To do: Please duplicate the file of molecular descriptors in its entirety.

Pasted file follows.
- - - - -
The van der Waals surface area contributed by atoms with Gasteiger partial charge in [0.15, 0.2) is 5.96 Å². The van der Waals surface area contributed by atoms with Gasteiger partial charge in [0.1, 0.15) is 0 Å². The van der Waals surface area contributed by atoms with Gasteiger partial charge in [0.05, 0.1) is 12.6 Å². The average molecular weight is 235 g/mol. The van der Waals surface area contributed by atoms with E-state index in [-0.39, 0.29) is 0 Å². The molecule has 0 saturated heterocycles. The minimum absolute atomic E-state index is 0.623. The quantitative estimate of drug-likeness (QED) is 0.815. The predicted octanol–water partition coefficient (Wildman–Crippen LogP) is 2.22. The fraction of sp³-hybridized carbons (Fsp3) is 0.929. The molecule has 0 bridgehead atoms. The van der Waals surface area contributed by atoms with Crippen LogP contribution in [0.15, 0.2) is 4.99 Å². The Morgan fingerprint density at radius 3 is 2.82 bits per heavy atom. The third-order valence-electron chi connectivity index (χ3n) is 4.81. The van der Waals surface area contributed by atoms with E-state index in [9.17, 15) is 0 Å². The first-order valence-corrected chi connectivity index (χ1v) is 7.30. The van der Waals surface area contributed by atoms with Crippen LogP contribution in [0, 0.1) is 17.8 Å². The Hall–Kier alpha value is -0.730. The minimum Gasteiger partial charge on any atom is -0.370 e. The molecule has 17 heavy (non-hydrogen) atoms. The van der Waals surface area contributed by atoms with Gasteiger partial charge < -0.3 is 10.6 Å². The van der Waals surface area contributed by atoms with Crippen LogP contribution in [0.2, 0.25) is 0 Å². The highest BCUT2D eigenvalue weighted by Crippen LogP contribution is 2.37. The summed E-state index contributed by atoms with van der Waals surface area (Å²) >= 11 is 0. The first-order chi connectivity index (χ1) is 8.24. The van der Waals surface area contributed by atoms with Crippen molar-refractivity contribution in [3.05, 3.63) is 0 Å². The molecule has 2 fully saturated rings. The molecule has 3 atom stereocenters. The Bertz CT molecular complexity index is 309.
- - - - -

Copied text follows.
The van der Waals surface area contributed by atoms with Gasteiger partial charge in [0.15, 0.2) is 5.96 Å². The van der Waals surface area contributed by atoms with Gasteiger partial charge in [0.1, 0.15) is 0 Å². The van der Waals surface area contributed by atoms with Gasteiger partial charge in [0.05, 0.1) is 12.6 Å². The average molecular weight is 235 g/mol. The van der Waals surface area contributed by atoms with E-state index in [-0.39, 0.29) is 0 Å². The molecule has 0 saturated heterocycles. The minimum absolute atomic E-state index is 0.623. The quantitative estimate of drug-likeness (QED) is 0.815. The predicted octanol–water partition coefficient (Wildman–Crippen LogP) is 2.22. The fraction of sp³-hybridized carbons (Fsp3) is 0.929. The molecule has 0 bridgehead atoms. The van der Waals surface area contributed by atoms with Crippen LogP contribution in [0.15, 0.2) is 4.99 Å². The Morgan fingerprint density at radius 3 is 2.82 bits per heavy atom. The third-order valence-electron chi connectivity index (χ3n) is 4.81. The van der Waals surface area contributed by atoms with E-state index in [9.17, 15) is 0 Å². The first-order valence-corrected chi connectivity index (χ1v) is 7.30. The van der Waals surface area contributed by atoms with Crippen LogP contribution in [0, 0.1) is 17.8 Å². The Hall–Kier alpha value is -0.730. The minimum Gasteiger partial charge on any atom is -0.370 e. The molecule has 17 heavy (non-hydrogen) atoms. The van der Waals surface area contributed by atoms with Gasteiger partial charge < -0.3 is 10.6 Å². The van der Waals surface area contributed by atoms with Crippen LogP contribution in [0.2, 0.25) is 0 Å². The highest BCUT2D eigenvalue weighted by Crippen LogP contribution is 2.37. The summed E-state index contributed by atoms with van der Waals surface area (Å²) >= 11 is 0. The first-order chi connectivity index (χ1) is 8.24. The van der Waals surface area contributed by atoms with Crippen molar-refractivity contribution in [3.05, 3.63) is 0 Å². The molecule has 2 fully saturated rings. The molecule has 3 atom stereocenters. The Bertz CT molecular complexity index is 309.